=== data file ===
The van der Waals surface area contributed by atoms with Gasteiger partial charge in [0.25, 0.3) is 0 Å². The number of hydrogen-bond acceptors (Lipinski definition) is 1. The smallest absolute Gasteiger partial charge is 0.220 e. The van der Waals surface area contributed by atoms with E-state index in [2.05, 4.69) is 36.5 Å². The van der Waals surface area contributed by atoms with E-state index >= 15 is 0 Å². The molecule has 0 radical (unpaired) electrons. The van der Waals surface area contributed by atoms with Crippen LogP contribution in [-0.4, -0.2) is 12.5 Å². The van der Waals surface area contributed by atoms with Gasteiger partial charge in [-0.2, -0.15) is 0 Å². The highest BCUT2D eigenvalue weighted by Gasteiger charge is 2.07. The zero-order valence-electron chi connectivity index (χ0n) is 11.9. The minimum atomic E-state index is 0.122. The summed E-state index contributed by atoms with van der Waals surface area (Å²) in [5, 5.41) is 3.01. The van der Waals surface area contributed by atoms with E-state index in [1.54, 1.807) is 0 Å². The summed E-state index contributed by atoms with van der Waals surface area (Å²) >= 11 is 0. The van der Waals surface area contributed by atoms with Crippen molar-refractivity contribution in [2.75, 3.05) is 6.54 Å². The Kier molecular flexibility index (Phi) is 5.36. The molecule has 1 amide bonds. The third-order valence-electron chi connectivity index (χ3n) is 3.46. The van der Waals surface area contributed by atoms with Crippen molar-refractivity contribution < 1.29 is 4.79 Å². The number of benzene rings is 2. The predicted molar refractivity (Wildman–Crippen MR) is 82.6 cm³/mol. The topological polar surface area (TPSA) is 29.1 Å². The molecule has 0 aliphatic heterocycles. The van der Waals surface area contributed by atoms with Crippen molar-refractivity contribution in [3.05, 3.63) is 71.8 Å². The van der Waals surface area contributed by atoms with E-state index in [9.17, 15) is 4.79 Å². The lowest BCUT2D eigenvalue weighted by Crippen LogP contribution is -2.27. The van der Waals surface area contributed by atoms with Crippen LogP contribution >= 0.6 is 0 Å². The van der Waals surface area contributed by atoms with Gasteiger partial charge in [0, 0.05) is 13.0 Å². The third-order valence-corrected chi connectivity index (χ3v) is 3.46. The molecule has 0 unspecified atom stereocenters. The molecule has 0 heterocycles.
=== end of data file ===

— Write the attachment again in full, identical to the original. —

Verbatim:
The van der Waals surface area contributed by atoms with Gasteiger partial charge in [0.25, 0.3) is 0 Å². The number of hydrogen-bond acceptors (Lipinski definition) is 1. The smallest absolute Gasteiger partial charge is 0.220 e. The van der Waals surface area contributed by atoms with E-state index in [2.05, 4.69) is 36.5 Å². The van der Waals surface area contributed by atoms with E-state index >= 15 is 0 Å². The molecule has 0 radical (unpaired) electrons. The van der Waals surface area contributed by atoms with Crippen LogP contribution in [-0.4, -0.2) is 12.5 Å². The van der Waals surface area contributed by atoms with Gasteiger partial charge in [-0.2, -0.15) is 0 Å². The highest BCUT2D eigenvalue weighted by Gasteiger charge is 2.07. The zero-order valence-electron chi connectivity index (χ0n) is 11.9. The minimum atomic E-state index is 0.122. The summed E-state index contributed by atoms with van der Waals surface area (Å²) in [5, 5.41) is 3.01. The van der Waals surface area contributed by atoms with E-state index in [1.54, 1.807) is 0 Å². The summed E-state index contributed by atoms with van der Waals surface area (Å²) >= 11 is 0. The van der Waals surface area contributed by atoms with Crippen molar-refractivity contribution in [2.75, 3.05) is 6.54 Å². The Kier molecular flexibility index (Phi) is 5.36. The molecule has 1 amide bonds. The third-order valence-electron chi connectivity index (χ3n) is 3.46. The van der Waals surface area contributed by atoms with Crippen molar-refractivity contribution < 1.29 is 4.79 Å². The number of benzene rings is 2. The predicted molar refractivity (Wildman–Crippen MR) is 82.6 cm³/mol. The topological polar surface area (TPSA) is 29.1 Å². The molecule has 0 aliphatic heterocycles. The van der Waals surface area contributed by atoms with Crippen molar-refractivity contribution in [3.05, 3.63) is 71.8 Å². The van der Waals surface area contributed by atoms with E-state index in [9.17, 15) is 4.79 Å². The lowest BCUT2D eigenvalue weighted by Crippen LogP contribution is -2.27. The van der Waals surface area contributed by atoms with Crippen LogP contribution >= 0.6 is 0 Å². The van der Waals surface area contributed by atoms with Gasteiger partial charge in [0, 0.05) is 13.0 Å². The third-order valence-corrected chi connectivity index (χ3v) is 3.46. The molecule has 0 unspecified atom stereocenters. The molecule has 0 heterocycles.